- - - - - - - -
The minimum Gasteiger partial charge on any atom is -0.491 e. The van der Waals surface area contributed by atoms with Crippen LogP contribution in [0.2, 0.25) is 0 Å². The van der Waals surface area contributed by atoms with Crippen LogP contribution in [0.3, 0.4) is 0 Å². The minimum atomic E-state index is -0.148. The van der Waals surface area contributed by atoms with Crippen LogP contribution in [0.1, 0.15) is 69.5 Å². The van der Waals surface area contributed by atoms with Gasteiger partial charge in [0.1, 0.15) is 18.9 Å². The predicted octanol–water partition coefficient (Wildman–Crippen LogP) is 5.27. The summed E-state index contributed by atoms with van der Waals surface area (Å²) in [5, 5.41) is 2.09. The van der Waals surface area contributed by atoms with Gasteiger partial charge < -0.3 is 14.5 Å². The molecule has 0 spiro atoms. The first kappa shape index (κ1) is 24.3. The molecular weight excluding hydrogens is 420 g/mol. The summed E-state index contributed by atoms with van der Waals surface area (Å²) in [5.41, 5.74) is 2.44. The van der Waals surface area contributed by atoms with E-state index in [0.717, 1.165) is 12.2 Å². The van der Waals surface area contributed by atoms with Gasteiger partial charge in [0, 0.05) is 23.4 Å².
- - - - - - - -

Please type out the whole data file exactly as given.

The minimum Gasteiger partial charge on any atom is -0.491 e. The van der Waals surface area contributed by atoms with Crippen LogP contribution in [0.2, 0.25) is 0 Å². The van der Waals surface area contributed by atoms with Crippen LogP contribution in [0.3, 0.4) is 0 Å². The minimum atomic E-state index is -0.148. The van der Waals surface area contributed by atoms with Crippen LogP contribution in [0.1, 0.15) is 69.5 Å². The van der Waals surface area contributed by atoms with Gasteiger partial charge in [0.1, 0.15) is 18.9 Å². The predicted octanol–water partition coefficient (Wildman–Crippen LogP) is 5.27. The summed E-state index contributed by atoms with van der Waals surface area (Å²) in [5, 5.41) is 2.09. The van der Waals surface area contributed by atoms with Gasteiger partial charge < -0.3 is 14.5 Å². The molecule has 0 spiro atoms. The first kappa shape index (κ1) is 24.3. The molecular weight excluding hydrogens is 420 g/mol. The summed E-state index contributed by atoms with van der Waals surface area (Å²) in [5.41, 5.74) is 2.44. The van der Waals surface area contributed by atoms with E-state index in [0.717, 1.165) is 12.2 Å². The van der Waals surface area contributed by atoms with Gasteiger partial charge in [0, 0.05) is 23.4 Å².